Child abuse or endangerment is taken very seriously in the state of Michigan. An individual charged and arrested for a child abuse offense can expect to face severe penalties including crippling fines and time spent behind bars. Unfortunately, these are not the only life-altering consequences a person may face after a conviction for child abuse or endangerment.
Not only does an individual have to come face to face with the statutory penalties, but the negative social stigma from a child abuse/endangerment charge can seem unbearable. This is why if you or someone you know is charged with child abuse, it’s important to seek experienced legal counsel.
In cases like these, it’s best to reach out to experienced Michigan child abuse lawyer J. Dallo at Dallo Law, P.C., as soon as possible. He will work aggressively to achieve the best outcome for your case.
Child Abuse Lawyer in Oakland County, MI
If you or someone you know has been charged with child abuse or endangerment, we advise you to obtain legal counsel as soon as possible. A skilled attorney can assist you in navigating this complex process. Contact Dallo Law, P.C. at (248) 283-7000 to schedule a free consultation.
Dallo at Dallo Law, P.C. has made it a priority to surround himself with a team dedicated to defending your rights. He can help you find the best possible strategy to fight the charges and clear your name. Dallo Law, P.C. serves clients throughout the greater Oakland County and Macomb County area including Pontiac, Troy, Waterford Township, Southfield, Clarkston, Novi, Rochester, Utica, Armada, Clinton Township, Warren, Sterling Heights and Mount Clemens.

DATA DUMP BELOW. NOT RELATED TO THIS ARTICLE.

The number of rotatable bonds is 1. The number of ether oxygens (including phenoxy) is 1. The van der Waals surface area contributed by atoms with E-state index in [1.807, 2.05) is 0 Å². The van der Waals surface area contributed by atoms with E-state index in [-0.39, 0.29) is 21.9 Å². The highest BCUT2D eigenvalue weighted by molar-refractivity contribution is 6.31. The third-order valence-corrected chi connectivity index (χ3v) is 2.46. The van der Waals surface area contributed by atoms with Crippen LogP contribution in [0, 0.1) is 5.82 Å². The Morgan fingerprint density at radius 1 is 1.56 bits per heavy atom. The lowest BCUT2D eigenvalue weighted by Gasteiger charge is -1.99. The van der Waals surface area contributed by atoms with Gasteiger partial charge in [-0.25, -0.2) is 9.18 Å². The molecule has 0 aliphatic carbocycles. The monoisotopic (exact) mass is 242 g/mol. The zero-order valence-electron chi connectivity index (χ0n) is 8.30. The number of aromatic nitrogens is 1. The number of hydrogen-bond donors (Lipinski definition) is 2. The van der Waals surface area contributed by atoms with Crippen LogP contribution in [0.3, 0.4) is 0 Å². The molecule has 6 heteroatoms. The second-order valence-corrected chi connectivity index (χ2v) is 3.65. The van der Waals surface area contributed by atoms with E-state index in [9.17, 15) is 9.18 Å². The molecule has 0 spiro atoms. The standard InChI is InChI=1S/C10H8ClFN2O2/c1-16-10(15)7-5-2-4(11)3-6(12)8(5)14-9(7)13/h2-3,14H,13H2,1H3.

- Child Endangerment in Michigan
- Levels of Child Abuse Charges in MI
- Additional Resources for Child Abuse or Endangerment
The term “child endangerment” cannot be found in the Michigan Penal Code. Instead, the statutes label the act as child abuse. According to the Michigan Penal Code, the lowest level of child abuse or child endangerment is known as fourth degree child abuse. A person is guilty of child abuse in the fourth degree if the person’s omission or reckless act causes physical harm to a child. Alternatively, the law also applies if the defendant commits an act that places a child at an unreasonable risk of harm, even if the child is not hurt.
In the state of Michigan, a first offense or fourth degree child abuse charge is a misdemeanor. An individual can face up to one year of jail time and up to $1,000 in fines.
The penalties and punishments for a child abuse offense in Michigan can range in severity depending on the child’s injury. As stated previously, individuals found guilty can be charged anywhere from first degree child abuse to fourth degree child abuse. Aside from fourth degree child abuse, the penalties for the other levels are as follows:
Third-Degree Child Abuse:
Child abuse in the third degree is a felony punishable by up to 2 years in prison and up to $5,000 in fines. A person is guilty of third-degree child abuse or endangerment if any of the following apply:
- The individual knowingly or intentionally causes physical harm to a child.
- The individual knowingly or intentionally commits an act that under the circumstances poses an unreasonable risk of harm or injury to a child, and the act results in physical harm to a child.
Second-Degree Child Abuse: